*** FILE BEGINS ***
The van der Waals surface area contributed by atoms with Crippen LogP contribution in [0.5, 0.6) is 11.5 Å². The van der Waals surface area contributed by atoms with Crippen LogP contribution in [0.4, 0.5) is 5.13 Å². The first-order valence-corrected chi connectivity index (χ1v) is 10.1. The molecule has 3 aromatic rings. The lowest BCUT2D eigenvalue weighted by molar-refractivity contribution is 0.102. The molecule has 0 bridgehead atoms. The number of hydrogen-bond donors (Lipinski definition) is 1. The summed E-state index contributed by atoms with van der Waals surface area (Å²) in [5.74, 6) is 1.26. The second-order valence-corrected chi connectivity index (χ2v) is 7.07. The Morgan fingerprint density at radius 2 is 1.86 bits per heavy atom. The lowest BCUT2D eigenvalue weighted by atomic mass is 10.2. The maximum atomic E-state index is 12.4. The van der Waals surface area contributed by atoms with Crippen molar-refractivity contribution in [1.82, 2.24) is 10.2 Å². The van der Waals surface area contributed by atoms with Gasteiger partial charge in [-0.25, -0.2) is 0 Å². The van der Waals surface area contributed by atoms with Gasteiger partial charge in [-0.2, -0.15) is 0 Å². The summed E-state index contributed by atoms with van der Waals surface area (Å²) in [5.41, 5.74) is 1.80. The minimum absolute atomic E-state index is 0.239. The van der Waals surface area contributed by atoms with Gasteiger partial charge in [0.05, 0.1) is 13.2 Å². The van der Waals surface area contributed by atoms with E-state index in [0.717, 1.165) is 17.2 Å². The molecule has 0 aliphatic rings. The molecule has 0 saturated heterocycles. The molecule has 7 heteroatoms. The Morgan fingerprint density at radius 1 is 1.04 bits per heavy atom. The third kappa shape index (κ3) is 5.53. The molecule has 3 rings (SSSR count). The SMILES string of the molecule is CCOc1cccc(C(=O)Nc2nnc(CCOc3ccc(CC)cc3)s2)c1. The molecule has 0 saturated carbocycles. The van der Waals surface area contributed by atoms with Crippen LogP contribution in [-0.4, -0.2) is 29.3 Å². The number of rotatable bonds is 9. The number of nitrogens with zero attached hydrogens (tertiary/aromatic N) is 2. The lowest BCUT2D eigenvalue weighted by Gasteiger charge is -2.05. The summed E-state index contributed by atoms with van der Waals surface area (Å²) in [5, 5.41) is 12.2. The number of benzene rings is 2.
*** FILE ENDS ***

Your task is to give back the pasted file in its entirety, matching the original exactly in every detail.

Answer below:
The van der Waals surface area contributed by atoms with Crippen LogP contribution in [0.5, 0.6) is 11.5 Å². The van der Waals surface area contributed by atoms with Crippen LogP contribution in [0.4, 0.5) is 5.13 Å². The first-order valence-corrected chi connectivity index (χ1v) is 10.1. The molecule has 3 aromatic rings. The lowest BCUT2D eigenvalue weighted by molar-refractivity contribution is 0.102. The molecule has 0 bridgehead atoms. The number of hydrogen-bond donors (Lipinski definition) is 1. The summed E-state index contributed by atoms with van der Waals surface area (Å²) in [5.74, 6) is 1.26. The second-order valence-corrected chi connectivity index (χ2v) is 7.07. The Morgan fingerprint density at radius 2 is 1.86 bits per heavy atom. The lowest BCUT2D eigenvalue weighted by atomic mass is 10.2. The maximum atomic E-state index is 12.4. The van der Waals surface area contributed by atoms with Crippen molar-refractivity contribution in [1.82, 2.24) is 10.2 Å². The van der Waals surface area contributed by atoms with Gasteiger partial charge in [-0.25, -0.2) is 0 Å². The van der Waals surface area contributed by atoms with Gasteiger partial charge in [-0.2, -0.15) is 0 Å². The summed E-state index contributed by atoms with van der Waals surface area (Å²) in [5.41, 5.74) is 1.80. The minimum absolute atomic E-state index is 0.239. The van der Waals surface area contributed by atoms with Gasteiger partial charge in [0.05, 0.1) is 13.2 Å². The van der Waals surface area contributed by atoms with E-state index in [0.717, 1.165) is 17.2 Å². The molecule has 0 aliphatic rings. The molecule has 0 saturated heterocycles. The molecule has 7 heteroatoms. The Morgan fingerprint density at radius 1 is 1.04 bits per heavy atom. The third kappa shape index (κ3) is 5.53. The molecule has 3 rings (SSSR count). The SMILES string of the molecule is CCOc1cccc(C(=O)Nc2nnc(CCOc3ccc(CC)cc3)s2)c1. The molecule has 0 saturated carbocycles. The van der Waals surface area contributed by atoms with Crippen LogP contribution in [-0.4, -0.2) is 29.3 Å². The number of rotatable bonds is 9. The number of nitrogens with zero attached hydrogens (tertiary/aromatic N) is 2. The lowest BCUT2D eigenvalue weighted by Gasteiger charge is -2.05. The summed E-state index contributed by atoms with van der Waals surface area (Å²) in [5, 5.41) is 12.2. The number of benzene rings is 2.